Exterior shutters that actually move are becoming more popular in the US; while many homes still have decorative shutters that don't do anything, more homeowners are opting to install shutters that block sun and rain from coming into the home while allowing the window to remain open. However, unless you want to go outside every time you open, adjust, or close the shutters, you've got a problem: the window screen. And if the windows in question are upstairs, then you've got to find a way to access the shutters from inside.

Choose Motorized Rolling Shutters if Possible

If you're not looking for a particular style of shutter, look at motorized rolling shutters. These roll up and down along tracks installed next to the window; you operate them using levers or push buttons inside the home. These are common in some European countries and work very well when you want to shade or block the window while allowing the glass panes to remain open. These usually have one wide shutter per window, rather than having two installed on the sides, and they don't interfere with the screen at all.

Try Retractable Screens

Most windows have stationary screens that are made of mesh stretched between frame edges, and these screens are rather annoying to install and remove. Instead, change out the stationary screen and replace it with a retractable screen. These are similar to the invisible retracting screen doors you find in some houses. When you want to reach the shutter panels outside, open the screen, adjust the shutters, and then pull the screen closed.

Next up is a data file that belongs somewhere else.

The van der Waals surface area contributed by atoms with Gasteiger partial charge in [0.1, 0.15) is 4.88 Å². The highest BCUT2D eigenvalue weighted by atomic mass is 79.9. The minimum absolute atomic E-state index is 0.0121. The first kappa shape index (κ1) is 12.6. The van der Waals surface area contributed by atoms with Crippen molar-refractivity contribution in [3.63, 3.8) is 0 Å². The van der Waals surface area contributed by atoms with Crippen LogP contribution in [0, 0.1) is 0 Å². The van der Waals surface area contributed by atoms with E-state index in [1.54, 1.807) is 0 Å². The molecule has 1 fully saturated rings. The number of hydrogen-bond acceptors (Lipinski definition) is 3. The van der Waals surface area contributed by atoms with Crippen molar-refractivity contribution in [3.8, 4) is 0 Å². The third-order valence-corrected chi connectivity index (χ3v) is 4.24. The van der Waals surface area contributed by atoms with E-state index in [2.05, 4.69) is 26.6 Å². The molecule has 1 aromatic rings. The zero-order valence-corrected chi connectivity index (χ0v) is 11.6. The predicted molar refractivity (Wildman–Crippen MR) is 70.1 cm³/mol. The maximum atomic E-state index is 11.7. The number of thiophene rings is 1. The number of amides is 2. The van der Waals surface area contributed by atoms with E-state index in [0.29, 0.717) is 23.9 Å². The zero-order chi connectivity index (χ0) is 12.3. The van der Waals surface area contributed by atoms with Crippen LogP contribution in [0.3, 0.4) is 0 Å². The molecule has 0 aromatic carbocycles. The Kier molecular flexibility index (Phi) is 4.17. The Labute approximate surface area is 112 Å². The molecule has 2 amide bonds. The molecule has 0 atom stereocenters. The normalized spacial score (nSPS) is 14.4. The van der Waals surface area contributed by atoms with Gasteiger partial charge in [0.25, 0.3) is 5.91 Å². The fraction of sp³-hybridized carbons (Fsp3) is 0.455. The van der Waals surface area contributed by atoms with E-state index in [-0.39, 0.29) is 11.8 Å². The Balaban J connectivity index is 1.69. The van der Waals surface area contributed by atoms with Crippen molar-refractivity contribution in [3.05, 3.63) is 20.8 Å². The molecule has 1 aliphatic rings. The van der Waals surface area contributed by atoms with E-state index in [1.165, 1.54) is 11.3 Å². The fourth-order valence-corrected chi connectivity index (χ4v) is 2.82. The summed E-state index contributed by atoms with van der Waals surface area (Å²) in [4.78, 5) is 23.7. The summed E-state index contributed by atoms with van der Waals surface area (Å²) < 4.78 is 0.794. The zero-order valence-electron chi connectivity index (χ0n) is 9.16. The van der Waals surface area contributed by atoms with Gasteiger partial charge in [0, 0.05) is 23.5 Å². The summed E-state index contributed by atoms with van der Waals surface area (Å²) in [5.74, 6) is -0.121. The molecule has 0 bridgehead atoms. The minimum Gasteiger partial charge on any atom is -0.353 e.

Stick With the Basic Method

If you don't want to use retractable screens and do want to have exterior shutters that look more traditional, rather than installing motorized shutters, you can always stick with the basic method of opening and closing shutters by going outside and closing them there. For upper-story shutters that aren't accessible from the ground or from a balcony, you can buy extension poles and attachments that allow you to push and pull the shutters closed. These also allow you to move the louvers on louvered shutters to adjust for sunlight and rain. You'll want the shutters to have latches that are easy to handle with grip attachments; when you choose the shutters, look for larger latches that are easy to spot and grab.

You can have usable exterior shutters on windows that have screens. Speak with shutter installers about combinations they've seen and whether they have additional models that offer more options. Keep both bugs and bad weather out of your home easily by installing exterior shutters and keeping that screen on the window.